Murphy unwilling to put timetable on recovery from microfracture surgery

Daniel Murphy hobbled into his scheduled interview session on crutches and said made sure everyone knew he’s already begun walking. He’s learned a lot about the microfracture surgery performed on his right knee on Oct. 20, eight days after the Nationals ended their season with another first-round playoff exit in the National League Division Series.

He’s not sure if the injury was the result of overuse or just an acute condition. And despite general manager Mike Rizzo’s assurances at the Winter Meetings that his second baseman would be ready to play by opening day, Murphy seems uncomfortable with setting any hard and firm timelines for his recovery.

“I think any athlete wants to be healthy,” Murphy said at Nationals Winterfest on Saturday. “And I think you want to be healthy, you want to be able to do things. You kind of take for granted being able to walk and being able to pick up your children because I haven’t been really able to do that over the last eight weeks. But I think also I’ve had people who are really, really smart in the industry say, ‘You’re going to be healthy if you treat this the right way, if you’re sensible about it.’ So that’s the goal right now. Just to be smart with it. I’ll be ready to play when it tells me I’m ready to play.”

Spring training starts in mid-February, with Grapefruit League games following in late February to accommodate a March 29 start to the major league season. Murphy is aware of the important dates looming on the calendar, but he’s not in a rush to set a recovery schedule because he just won’t know how the knee reacts until he gets a chance to test it.

sidebar-Murphy-Blue-pointing.jpg“It’s going to be a progression,” he said. “I don’t want to put any timetables on it because if you miss ‘em, you guys get really fishy when stuff like that happens. I think right now, Harvey Sharman was able to come down to Jacksonville, our head trainer, and take a look at my knee. Said it’s in really good position right now, being eight weeks in. So I was really pleased to hear that, kind of a validation of some of the work that I’ve done and my family, some of the sacrifices they’ve made with me not being able to move. And so we’ll see how we go moving forward.”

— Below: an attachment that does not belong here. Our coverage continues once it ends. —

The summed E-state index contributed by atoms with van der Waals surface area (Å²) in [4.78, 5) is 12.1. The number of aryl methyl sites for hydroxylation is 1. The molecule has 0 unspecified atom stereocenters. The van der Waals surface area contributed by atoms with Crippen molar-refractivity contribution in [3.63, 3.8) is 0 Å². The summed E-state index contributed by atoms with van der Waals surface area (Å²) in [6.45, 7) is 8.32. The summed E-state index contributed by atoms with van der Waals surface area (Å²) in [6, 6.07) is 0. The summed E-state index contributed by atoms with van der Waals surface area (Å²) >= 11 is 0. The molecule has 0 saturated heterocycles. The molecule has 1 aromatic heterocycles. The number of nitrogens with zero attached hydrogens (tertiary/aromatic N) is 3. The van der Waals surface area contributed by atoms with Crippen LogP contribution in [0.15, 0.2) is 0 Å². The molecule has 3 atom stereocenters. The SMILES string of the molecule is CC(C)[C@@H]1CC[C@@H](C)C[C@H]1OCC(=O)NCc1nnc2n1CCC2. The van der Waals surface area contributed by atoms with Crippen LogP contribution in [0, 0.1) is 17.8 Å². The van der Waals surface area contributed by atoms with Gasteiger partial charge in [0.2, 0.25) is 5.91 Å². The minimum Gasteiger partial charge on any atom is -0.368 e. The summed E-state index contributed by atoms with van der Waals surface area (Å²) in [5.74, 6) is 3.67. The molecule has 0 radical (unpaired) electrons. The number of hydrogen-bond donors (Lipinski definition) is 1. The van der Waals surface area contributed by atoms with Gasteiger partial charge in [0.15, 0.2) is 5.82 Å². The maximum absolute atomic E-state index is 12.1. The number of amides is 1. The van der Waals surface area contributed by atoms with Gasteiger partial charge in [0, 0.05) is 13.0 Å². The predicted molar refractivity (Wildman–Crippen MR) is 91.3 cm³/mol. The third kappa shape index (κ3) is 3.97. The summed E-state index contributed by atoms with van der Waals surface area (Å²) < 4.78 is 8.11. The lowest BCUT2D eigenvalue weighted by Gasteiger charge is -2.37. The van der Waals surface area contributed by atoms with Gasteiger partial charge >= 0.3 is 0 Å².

Murphy noticed the issue when it cropped up during the NLDS loss to the Braves, but wasn’t sure if it was just the culmination of a season of normal wear and tear or something more serious that needed attention.

“Something’s going to probably need to get looked at the end of the season,” he remembered thinking. “But it wasn’t anything I felt that was lingering or really I didn’t feel like had any impact on my game. Tough to say whether it did or not. It just kind of felt like the normal aches and pains of a season. I didn’t really think it would be this significant, once they got the MRI.”

Once the doctors had completed their diagnostic work, Murphy was scheduled for surgery.

“They called it a cartilage debridement and a microfracture surgery,” Murphy said. “So from my understanding, I think I had a crack in my cartilage. They were able to remove some of the, what it sounds like, compromised cartilage. Microfracture to help the healing. And begin the rehab process.

Basketball players like Greg Oden and Amar’e Stoudemire and football stars like Reggie Bush and Marques Colson have undergone microfracture surgery with a wide range of results. But the procedure, during which tiny fractures are created in underlying bone to develop new cartilage, is relatively uncommon in baseball players.

One of Murphy’s contemporaries who has undergone microfracture surgery and flourished is Dodgers third baseman Justin Turner, whose procedure was performed in November 2016. Last season, Turner slashed .322/.415/.530 with 21 homers and 71 RBIs in helping the Dodgers to the World Series. His on-base percentage and OPS numbers were career highs.

“We talked a little bit in passing about how he felt and some of the things he felt leading into the surgery,” Murphy said. “What little we have spoken, he’s given me a ton of assurances that if we’re sensible about this and treat it the right way, it should hopefully be healthy.”

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